Most low-level software engineers that have an interest in new technologies will probably already know what this post is about: checkpoint/restore in userspace. But this post is – unlike most posts about this technology – not aimed at low-level software monkeys like me. I would rather like to have people outside of academia and engineering understand what CRIU is and why it is one of the most exciting technologies in recent years.

Imagine having an important program running, I mean a program so important that taking it down is unthinkable. Think about a program that manages your bank account, all your precious, precious finances. It would be a shame if it would go down and all the runtime information associated with that program is now lost.

Runtime information is basically that part of a running program that is very volatile. Meaning, this information is usually lost when the program stops or crashes unexpectedly. Some of this information though can be very vital and important to someone. I’m using this term loosely here. Runtime information in that sense is anything that e.g. has not yet been written to disk. Information that somehow is not yet safe in any way. Think of it as having a very heavily loaded paper bag with all your groceries. You have no choice but to carry it all in this bag but until you set down that bag on your table at home to unpack it this thing could rip at any moment. Runtime information might be information such as the last financial transactions from a big banking deal you just struck. What if you need to evacuate that program because there’s an impending hardware failure or you’re worried that you need to restore it somehow with all the given state this program carries at a specific point in time – all the precious runtime information. There aren’t a lot of ways to achieve this.

The funny thing is that this very simple problem I tried to describe is one that actually a lot of companies have. Take all the replication or saving to disk and backups that you need often this is still not enough. You might still need to touch that program while it is running in a very sensitive way which might cause it to crash and then the runtime information will be lost. You may be able to restore it but think about a heavy program that needs to now reinitialize a database, restore from a bunch of backups and come back to the point of execution it was at before the crash to continue operation. Sure, 5 minutes doesn’t sound like a lot but 5 minutes not serving paycheck information for a couple of big companies and you’d be surprised how fast a seemingly minor annoyance becomes a major crisis.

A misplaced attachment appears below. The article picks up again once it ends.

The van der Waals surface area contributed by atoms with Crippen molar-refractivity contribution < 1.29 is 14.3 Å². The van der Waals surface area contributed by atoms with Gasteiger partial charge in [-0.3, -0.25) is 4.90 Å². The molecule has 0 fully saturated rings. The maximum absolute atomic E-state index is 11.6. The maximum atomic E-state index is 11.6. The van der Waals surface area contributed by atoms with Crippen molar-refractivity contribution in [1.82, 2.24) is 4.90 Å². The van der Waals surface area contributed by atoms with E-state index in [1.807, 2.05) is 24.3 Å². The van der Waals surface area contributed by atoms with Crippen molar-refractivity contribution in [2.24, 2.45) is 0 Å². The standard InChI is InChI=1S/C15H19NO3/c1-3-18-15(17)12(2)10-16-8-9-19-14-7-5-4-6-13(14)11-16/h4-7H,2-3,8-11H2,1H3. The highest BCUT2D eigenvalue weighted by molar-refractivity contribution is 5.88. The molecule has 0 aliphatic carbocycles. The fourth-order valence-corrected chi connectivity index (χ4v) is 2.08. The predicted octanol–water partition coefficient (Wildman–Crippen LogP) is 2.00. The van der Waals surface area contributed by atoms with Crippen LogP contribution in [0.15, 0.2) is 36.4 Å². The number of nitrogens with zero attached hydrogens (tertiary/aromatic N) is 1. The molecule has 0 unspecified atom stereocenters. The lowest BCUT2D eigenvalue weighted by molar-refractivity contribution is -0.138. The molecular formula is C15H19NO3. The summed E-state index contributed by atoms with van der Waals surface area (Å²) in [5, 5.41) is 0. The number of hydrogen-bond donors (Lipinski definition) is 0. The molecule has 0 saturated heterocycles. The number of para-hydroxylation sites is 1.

But what if you could literally snapshot a running program with all its state dump that state to disk and on crash restore that program to the exact point of execution it was before it crashed. You guessed it CRIU allows you to do it. Even better you can live migrate a program while it is running. Think about a machine that is about to fail or has to be taken down. CRIU would let you send that program from one machine to another without stopping it. Think about how crazy ingenious this actually is and what engineering feat. It’s like moving your whole household from somewhere in Europe to Japan without a single thing being changed or lost.

CRIU is a cross-company effort with strong ties to academia and research. I’ve had the pleasure of getting to know a lot of the guys who are developing CRIU not just are they extremely nice and competent, the work they have done is absolutely impressive: from an engineering perspective and from actual potential for real-world impact.
Finally, here’s some more technical insight into CRIU by a friend of mine you might enjoy:


This was definitely needed! Thanks.

S3hh's Blog

It’s now possible to use CNI (container networking interface) with lxc. Here is an example. This requires some recent upstream patches, so for simplicity let’s use the lxc packages for zesty in ppa:serge-hallyn/atom. Setup a zesty host with that ppa, i.e.

sudo add-apt-repository ppa:serge-hallyn/atom
sudo add-apt-repository ppa:projectatomic/ppa
sudo apt update
sudo apt -y install lxc1 skopeo skopeo-containers jq

(To run the oci template below, you’ll also need to install git:// Alternatively, you can use any standard container, the oci template is not strictly needed, just a nice point to make)

Next setup CNI configuration, i.e.

cat >> EOF | sudo tee /etc/lxc/simplebridge.cni
  "cniVersion": "0.3.1",
  "name": "simplenet",
  "type": "bridge",
  "bridge": "cnibr0",
  "isDefaultGateway": true,
  "forceAddress": false,
  "ipMasq": true,
  "hairpinMode": true,
  "ipam": {
    "type": "host-local",
    "subnet": ""

The way lxc will use CNI is to call out to it using a start-host hook, that is, a program (hook) which…

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